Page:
Keep This Be The Way by Helms AleeRelease date: April 29, 2022
Label: Sargent House
For five albums Seattle’s Helms Alee have certainly been operating under my radar. Until a chance glimpse of the artwork accompanying their sixth release Keep This Be the Way caught my eye. Beneath the thickly applied paint reminiscent of Jackson Pollock lurks a face and a pre-curser for there is lot going on here if you dig deeper. This is best exemplified on the lead off track ‘See Sights Smell Smells’, which more than justifies initial interest as electronica thrums, propulsive beats, saxophone stronks, melodic piano lines, and glacial vocals, mesh into one intriguing, weird, and seductive whole.
Many artists found new ways of writing, recording, and producing during the pandemic and Helms Alee were no different, as they hunkered down to guitarist/vocalist’s makeshift studio in his amplifier shop. They subsequently went about proceeding to focus more on textural sounds than the previously customary requirement of capturing their live sound on record. When bassist/vocalist Dana James croons ‘I know there is colour’ on the afore-mentioned opening track, this could be taken as self-acknowledgement that they have hit upon satisfying extra flourishes dextrously woven into their sound.
To say there are many stylistic variations and genre-crossing is an understatement. Your head will explode if you scratch that analytical chin mulling over the detailed influences at play on each song, let alone spread across the whole album. Fortunately, the album is too much of a joy to be bogged down in tick box referencing, as-long, of course, you have open ears. There may not be any standout hits, or even an obvious track to point the way for the best introduction into the album, as the whole is more rewarding than any of its individual parts. And this could be a reason why they might continue to fall short of gaining more people’s attention. However, listening in full to Keep This Be the Way does allow you to be drawn into and fuller appreciate Helms Alee’s musical landscape. There is such an abundance of creative ideas it is nothing short of miraculous that they all gel so the album maintains a strong cohesiveness for a rewarding listen.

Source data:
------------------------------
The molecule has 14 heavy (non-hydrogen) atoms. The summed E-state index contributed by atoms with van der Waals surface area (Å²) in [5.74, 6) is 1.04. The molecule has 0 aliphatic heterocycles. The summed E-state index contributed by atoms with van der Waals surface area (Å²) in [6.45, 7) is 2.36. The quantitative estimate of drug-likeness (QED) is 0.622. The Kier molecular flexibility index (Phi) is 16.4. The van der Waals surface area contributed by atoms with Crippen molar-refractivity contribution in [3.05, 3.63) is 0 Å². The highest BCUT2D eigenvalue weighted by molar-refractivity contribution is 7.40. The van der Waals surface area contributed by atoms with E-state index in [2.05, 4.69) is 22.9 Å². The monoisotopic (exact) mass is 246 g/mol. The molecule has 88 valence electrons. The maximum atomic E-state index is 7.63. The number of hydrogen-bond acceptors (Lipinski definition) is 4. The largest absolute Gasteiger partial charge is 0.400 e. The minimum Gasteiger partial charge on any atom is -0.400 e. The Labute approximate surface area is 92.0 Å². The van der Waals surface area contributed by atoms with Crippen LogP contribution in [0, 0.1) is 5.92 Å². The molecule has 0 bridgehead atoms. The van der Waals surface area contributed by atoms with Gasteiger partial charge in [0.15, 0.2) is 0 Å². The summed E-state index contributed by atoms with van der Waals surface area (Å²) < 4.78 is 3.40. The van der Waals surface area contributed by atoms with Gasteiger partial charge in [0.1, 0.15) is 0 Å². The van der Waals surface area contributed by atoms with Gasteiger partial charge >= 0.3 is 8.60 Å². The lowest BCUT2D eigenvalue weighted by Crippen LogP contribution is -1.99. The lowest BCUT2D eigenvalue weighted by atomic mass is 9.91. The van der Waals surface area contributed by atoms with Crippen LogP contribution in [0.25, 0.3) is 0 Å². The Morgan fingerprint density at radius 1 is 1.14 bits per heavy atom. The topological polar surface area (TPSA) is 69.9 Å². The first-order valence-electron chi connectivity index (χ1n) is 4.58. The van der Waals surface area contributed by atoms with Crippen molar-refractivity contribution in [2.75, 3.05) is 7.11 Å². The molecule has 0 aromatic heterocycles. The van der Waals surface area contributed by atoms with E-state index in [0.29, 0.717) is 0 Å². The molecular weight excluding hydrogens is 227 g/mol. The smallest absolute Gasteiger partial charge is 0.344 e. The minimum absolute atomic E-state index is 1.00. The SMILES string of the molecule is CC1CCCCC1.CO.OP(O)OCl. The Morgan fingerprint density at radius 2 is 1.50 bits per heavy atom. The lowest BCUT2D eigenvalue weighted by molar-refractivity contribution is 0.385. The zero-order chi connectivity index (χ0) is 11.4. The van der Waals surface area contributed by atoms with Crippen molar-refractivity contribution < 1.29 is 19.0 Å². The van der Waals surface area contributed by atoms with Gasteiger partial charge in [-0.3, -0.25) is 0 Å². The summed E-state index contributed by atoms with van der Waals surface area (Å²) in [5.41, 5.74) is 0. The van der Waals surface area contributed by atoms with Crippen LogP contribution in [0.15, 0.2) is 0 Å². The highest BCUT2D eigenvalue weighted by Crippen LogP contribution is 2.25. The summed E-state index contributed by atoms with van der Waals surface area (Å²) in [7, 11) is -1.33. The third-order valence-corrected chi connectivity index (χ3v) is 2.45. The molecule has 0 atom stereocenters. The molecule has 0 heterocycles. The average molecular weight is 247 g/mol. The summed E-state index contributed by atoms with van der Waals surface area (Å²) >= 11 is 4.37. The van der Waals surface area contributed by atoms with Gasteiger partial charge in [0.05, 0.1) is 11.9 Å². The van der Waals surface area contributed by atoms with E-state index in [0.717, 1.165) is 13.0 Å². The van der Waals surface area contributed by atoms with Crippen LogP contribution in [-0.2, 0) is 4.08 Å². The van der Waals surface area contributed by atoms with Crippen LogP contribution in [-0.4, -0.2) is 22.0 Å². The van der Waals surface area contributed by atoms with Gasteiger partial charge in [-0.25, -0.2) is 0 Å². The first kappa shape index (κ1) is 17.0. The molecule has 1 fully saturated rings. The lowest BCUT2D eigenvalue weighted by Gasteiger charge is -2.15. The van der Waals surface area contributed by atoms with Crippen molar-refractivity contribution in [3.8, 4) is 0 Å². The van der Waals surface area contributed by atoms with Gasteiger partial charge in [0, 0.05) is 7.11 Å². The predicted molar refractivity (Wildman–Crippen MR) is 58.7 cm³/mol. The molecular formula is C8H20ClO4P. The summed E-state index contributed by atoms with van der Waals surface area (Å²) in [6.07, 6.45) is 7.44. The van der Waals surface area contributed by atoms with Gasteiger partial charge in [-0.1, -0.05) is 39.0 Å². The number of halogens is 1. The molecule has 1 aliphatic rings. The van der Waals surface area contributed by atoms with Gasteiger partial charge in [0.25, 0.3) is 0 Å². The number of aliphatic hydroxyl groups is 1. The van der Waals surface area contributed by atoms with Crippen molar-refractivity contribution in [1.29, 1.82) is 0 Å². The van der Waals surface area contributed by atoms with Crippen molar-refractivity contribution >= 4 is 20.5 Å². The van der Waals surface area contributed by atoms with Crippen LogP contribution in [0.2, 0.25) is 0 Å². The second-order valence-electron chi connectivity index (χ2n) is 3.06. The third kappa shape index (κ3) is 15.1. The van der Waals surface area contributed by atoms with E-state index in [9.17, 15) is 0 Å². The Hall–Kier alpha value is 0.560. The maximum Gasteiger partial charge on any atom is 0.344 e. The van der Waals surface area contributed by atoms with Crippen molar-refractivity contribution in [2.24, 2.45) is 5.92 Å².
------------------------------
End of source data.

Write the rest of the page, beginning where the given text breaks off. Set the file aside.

The fact that all three members participate in vocal duties weaves a tapestry of extra dimensions in parallel with an array of varying guitar textures. Their different vocal tones can twist and pull the songs between tenderness and a tougher urgency. While the songs themselves swing between sturdy Melvins stylised riffage on ‘Three Cheeks to the Wind’, a pared down guitar and synth swoon in ‘Big Louise’, to the brooding tension of ‘Do Not Expose to the Burning Sun’, while there are sunny harmonies on ‘Mouth Thinker’, and echoes from the driving beats and vocal melodies of Nirvana’s ‘Scentless Apprentice’ on ‘Tripping up the Stairs.’
What you get then, in a broad streamlined description, is post-metal experimentalism, 90’s alt-rock attack, and softer Indie warming melodies. This still doesn’t quite explain fully what Helms Alee have pulled out of the bag, and it would be interesting to know what influences they had been listening to prior to collectively working on the album. However, the band they probably mostly share DNA with for stylistic diversity at least, is Årabrot. It’s an album full of surprises. How the trio perform ‘See Sights Smell Smells’ live though, is still a nice problem to have.